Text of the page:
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Hats off to some of our humble heroes and sheroes

IN BRITAIN and across the world, there have been an army of black heroes and sheroes who have quietly achieved history, inspired thousands of others or made a huge difference in the lives of their communities and respective countries. Below The Voice highlights some of our lesser-known pioneers.

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Mansa Musa I of Mali
This 14th Century African king, voted the richest person in the world’s history on October 17, challenges perception of Africa as being uncivilised and undeveloped before colonialism. He had a fortune of US$400 billion (nearly £248 billion), according to the Celebrity Net Worth website.

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Mary Seacole
This Jamaican nurse funded her way to the Crimean War in Europe and cared for wounded soldiers with herbal and other remedies, despite facing rejection, sexism and racism.

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Ignatius Sancho
The first African prose writer whose work was published in England. His letters appeared in 1782, helping to correct the perception that black people were not as intelligent as whites.

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Connie Mark
A community activist and Caribbean champion, Mark was known for helping ensure recognition of Mary Seacole’s work and speaking out against racism and prejudice. The founder of the Mary Seacole Memorial Association learned firsthand how racism could blight opportunities for blacks while serving in the British Army during the Second World War. She served as a medical secretary and rose to the rank of corporal but was paid less than whites at the same rank.

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Paul Stephenson
Then a social worker in 1964, Stephenson, an anti-racism campaigner, led a protest against the Bristol Omnibus Company’s racist policy of not hiring black drivers. The bus company was forced to change its policy.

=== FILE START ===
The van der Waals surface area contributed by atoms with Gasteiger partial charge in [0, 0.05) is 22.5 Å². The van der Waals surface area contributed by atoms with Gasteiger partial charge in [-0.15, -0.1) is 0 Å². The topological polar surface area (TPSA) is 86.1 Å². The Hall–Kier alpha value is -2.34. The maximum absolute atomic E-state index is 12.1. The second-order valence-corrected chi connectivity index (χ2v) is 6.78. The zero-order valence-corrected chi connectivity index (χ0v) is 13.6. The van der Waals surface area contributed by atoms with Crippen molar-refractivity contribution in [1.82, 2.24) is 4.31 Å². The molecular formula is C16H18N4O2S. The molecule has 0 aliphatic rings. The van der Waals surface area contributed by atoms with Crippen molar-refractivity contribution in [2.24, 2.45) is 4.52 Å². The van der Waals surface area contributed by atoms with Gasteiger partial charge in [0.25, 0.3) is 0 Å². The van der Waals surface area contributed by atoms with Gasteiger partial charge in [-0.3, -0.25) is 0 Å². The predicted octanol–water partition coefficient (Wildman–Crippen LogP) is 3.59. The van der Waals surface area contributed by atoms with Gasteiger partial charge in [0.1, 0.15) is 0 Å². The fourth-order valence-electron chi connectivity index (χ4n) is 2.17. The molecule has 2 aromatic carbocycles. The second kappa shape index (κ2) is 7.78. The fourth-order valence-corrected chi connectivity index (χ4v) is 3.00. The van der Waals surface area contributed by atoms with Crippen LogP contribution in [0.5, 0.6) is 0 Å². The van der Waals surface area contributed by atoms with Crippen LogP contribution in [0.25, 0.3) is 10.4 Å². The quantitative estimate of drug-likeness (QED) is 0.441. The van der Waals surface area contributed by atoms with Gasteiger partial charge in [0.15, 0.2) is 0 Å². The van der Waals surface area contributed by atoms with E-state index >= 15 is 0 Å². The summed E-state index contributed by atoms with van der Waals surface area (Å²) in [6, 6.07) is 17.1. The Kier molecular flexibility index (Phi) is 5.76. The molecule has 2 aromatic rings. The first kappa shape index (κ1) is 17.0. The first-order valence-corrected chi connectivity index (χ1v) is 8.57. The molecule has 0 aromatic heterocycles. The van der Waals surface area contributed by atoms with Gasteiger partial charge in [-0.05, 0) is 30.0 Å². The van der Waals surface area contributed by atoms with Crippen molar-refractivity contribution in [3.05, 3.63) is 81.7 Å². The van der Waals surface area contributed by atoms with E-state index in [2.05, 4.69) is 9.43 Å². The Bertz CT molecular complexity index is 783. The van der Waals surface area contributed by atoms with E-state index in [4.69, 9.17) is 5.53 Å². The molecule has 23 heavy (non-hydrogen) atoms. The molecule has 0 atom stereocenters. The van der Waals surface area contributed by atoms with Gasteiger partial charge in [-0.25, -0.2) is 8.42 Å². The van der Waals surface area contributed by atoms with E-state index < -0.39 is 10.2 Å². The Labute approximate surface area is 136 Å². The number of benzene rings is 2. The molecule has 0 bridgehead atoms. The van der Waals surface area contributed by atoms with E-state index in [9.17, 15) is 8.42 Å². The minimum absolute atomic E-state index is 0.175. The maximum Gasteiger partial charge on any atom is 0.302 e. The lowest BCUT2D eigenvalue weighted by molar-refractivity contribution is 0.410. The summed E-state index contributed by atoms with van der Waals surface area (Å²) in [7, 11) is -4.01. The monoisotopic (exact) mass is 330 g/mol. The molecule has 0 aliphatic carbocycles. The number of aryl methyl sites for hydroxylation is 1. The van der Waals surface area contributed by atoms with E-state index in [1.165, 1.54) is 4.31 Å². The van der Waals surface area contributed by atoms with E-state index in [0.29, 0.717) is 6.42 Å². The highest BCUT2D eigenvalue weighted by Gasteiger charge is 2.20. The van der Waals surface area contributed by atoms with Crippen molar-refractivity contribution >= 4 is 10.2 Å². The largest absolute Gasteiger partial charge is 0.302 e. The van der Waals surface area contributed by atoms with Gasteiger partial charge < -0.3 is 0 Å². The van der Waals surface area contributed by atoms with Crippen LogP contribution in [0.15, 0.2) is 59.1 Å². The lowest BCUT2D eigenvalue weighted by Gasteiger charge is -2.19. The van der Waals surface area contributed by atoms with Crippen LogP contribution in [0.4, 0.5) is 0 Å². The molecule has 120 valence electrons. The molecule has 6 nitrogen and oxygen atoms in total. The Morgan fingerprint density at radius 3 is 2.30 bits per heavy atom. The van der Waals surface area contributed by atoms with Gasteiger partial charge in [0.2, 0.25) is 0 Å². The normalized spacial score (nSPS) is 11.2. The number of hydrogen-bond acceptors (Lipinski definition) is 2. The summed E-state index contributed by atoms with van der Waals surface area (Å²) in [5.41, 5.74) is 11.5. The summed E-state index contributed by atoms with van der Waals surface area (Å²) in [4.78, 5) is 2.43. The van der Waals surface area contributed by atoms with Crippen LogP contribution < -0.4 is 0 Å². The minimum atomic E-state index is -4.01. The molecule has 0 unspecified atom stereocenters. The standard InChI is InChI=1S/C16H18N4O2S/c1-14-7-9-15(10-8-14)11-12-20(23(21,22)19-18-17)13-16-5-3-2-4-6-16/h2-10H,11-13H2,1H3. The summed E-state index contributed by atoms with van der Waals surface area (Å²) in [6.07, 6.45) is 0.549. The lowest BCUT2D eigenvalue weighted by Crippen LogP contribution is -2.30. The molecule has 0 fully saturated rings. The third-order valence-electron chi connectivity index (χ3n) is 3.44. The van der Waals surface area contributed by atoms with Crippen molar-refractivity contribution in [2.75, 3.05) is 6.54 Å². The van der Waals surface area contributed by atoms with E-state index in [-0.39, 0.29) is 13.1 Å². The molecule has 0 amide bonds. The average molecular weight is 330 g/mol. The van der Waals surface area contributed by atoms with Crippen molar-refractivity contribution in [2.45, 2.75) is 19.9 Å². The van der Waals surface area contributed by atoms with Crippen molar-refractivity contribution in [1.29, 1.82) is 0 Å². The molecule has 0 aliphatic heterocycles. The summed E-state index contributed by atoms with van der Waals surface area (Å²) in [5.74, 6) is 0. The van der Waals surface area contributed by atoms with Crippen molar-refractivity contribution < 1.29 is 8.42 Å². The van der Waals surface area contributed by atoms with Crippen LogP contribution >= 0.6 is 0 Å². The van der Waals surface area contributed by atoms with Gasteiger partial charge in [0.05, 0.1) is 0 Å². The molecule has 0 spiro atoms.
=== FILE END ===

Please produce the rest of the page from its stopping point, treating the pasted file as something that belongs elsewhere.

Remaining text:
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Amy Ashwood Garvey
Marcus Garvey’s first wife, she was a key player in the Garveyite movement. A keen Pan-Africanist and feminist, she worked hard to free black people from colonial oppression.

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Lord David Pitt
The longest serving black parliamentarian, the late Lord Pitt spent his life trying to improve conditions for Britain’s underrepresented black community.

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Dame Karlene Davis
Britain’s first black female trade union leader, the former general secretary of the Royal College of Midwives has advocated for good quality maternity care for women in her 40-year career.

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Wally Brown
A mediator who helped broker peace between the authorities and residents in the Toxteth community following riots in Liverpool, he has also campaigned to get children quality education and was honoured with Liverpool’s Freedom of the City in August.

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Claudia Jones
Jones created Britain’s first indoor Caribbean carnival in 1959 to raise money for the victims of the 1958 race riots in Notting Hill. Known as a political activist and community leader, Jones also created Britain’s first black newspaper, the West Indian Gazette newspaper.

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Oliver Tambo
One half of the freedom fighting duo alongside Nelson Mandela, Tambo helped galvanize help to free South Africa from its racist white majority rule system. He spent years in exile in Muswell Hill, north London, where he kept the anti-apartheid movement going at what became the unofficial London headquarters of the African National Congress (ANC).

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Mary Prince
A former slave, Prince ensured her freedom and used that freedom to campaign against slavery. An abolitionist, she was the first black woman to write an autobiography that helped highlight the cruelty of slavery and also the first woman to present an anti-slavery petition to Parliament.

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Len Garrison
A historian, poet and founder of the Black Cultural Archives, Garrison spent his life charting and recording black Britain’s history. He also developed materials and helped ensure Britain’s schools taught black history, boosting understanding about our culture.

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